Make-it-Monday- Sweet Tea

Today’s Make-it-Monday is a repost from a couple years ago.  It features my recipe for sweet tea that I continue to use to this day.  Combine this with some freshly-squeezed lemonade and you have a hit on your hands.

Every Southerner worth their weight in gold knows how to make a good pitcher of sweet tea. As Dolly Parton’s character in Steel Magnolias said “it’s the house wine of the south”.  Like the use of the word coke for all types of sodas, many Southerners simply use the word tea to mean sweetened iced tea. It’s the quintessential southern drink and its popularity is catching on in other areas of the country.

Over ten years ago when my then fiancé and I were eating out and I mistakenly ordered sweet tea at a midwestern restaurant, the waitress gave me a blank stare.  Fast-forward to 2012 and this sweet elixir can now be found in McDonalds nationwide as well as various dine-in restaurants including the one where I received the blank stare. Iced sweet tea is a sign of hospitality that almost any household can offer.  Done right, it can make a lasting impression on your guests.

Several years ago I discovered a great recipe for sweet tea that has always turned out well.  The color is just right and it doesn’t have the “trash” commonly found at the bottom of some pitchers of sweet tea.

Here it is the recipe for your delight:

6 regular or 3 family size tea bags (I normally use good old-fashioned Lipton tea bags  

cups boiling water

1/8 teaspoon baking soda

1 1/2 to 2 cups granulated sugar  (if you’re a sweet tea newbie, you may want to start with  1 1/4 cups instead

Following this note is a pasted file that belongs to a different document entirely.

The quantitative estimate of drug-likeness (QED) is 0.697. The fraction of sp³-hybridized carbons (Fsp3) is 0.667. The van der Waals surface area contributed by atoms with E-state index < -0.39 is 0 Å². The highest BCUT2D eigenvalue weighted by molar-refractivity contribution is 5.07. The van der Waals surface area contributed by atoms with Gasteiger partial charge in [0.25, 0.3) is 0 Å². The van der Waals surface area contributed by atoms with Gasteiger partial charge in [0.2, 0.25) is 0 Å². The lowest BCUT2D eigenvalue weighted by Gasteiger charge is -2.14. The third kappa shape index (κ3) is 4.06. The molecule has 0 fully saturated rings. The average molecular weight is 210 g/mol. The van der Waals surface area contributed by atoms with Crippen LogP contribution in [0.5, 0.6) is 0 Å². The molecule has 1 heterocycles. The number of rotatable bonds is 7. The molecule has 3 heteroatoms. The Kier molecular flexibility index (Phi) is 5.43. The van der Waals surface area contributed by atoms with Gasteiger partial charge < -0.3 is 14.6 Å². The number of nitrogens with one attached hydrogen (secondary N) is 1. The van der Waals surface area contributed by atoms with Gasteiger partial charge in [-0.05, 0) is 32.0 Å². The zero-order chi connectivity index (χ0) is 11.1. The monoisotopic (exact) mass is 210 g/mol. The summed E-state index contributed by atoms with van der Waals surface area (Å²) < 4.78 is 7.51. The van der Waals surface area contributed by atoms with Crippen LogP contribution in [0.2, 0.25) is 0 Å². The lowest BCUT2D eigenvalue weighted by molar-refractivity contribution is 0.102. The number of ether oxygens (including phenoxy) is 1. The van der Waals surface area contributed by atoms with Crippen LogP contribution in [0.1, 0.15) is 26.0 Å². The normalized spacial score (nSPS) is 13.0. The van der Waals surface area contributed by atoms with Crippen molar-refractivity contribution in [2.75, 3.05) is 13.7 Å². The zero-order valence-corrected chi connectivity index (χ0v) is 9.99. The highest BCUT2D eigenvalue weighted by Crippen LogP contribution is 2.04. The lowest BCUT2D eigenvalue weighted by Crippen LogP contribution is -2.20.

6 cups cold water 

In a glass measuring cup or saucepan large enough to accommodate 2 cups boiling water, add tea bags and baking soda.  Cover and let steep for 15 minutes. Remove tea bags, being careful not to squeeze the bags (this adds bitterness).  Pour the concentrate into a 2-quart pitcher and add sugar.  Stir until almost dissolved.  Add 6 cups cold water.  Cool and serve over ice.

*It’s important to remember to add the sugar while the concentrate is hot or warm otherwise it won’t dissolve and you’ll end up with a bunch of sugar at the bottom of the pitcher. One other note; I know the baking soda might seem strange, but it softens the natural tannins,  substances found in teas that can cause an acid or bitter taste.

There are many ways to serve sweet tea but one of my favorites is in an old-fashioned mason jar.  You can’t get much more hospitable than that!  This welcoming drink would be great used during a cocktail hour of a country chic wedding or as a wedding favor as shown below.

What about you, do you enjoy a cool glass of sweet tea? Do you have a favorite recipe?

Comments

  1. For some reason, I seriously do not like any kind of tea unless it has milk or sugar in it, so when we went to Texas this weekend and I tried southern sweet tea for the first time, I fell in love! Everyone else I know says they think it’s way too sweet, but I seriously love it!! I can’t wait to try this recipe! Thank you for sharing!! XOXO

  2. Madelyn,

    Thanks for posting this recipe. My friend from Arkansas has been very disappointed in my attempts to make sweet tea. Now I have the recipe!

    Your post got me thinking about favorite foods and reminders of home, and I thought immediately about Mom’s strudel. She made her own dough and stretched it across a table until it was paper thin. Then she filled it with chopped apples sweetened with sugar and dusted with cinnamon. Hot out of the oven, it was heavenly. She tried to teach my sister and I, and of course it was a disaster. She knew how the dough should feel and we didn’t have the touch. Trying to measure as she made it did not work well as we tried to make a recipe. Then came the stretching, when we put our fingers through the dough and had to make repairs, especially since we hadn’t gotten the dough right to start with. Not the same product! I have decided to savor the memories, accepting that some things are best remembered and not poorly imitated.

    I think I might be able to handle the tea though.

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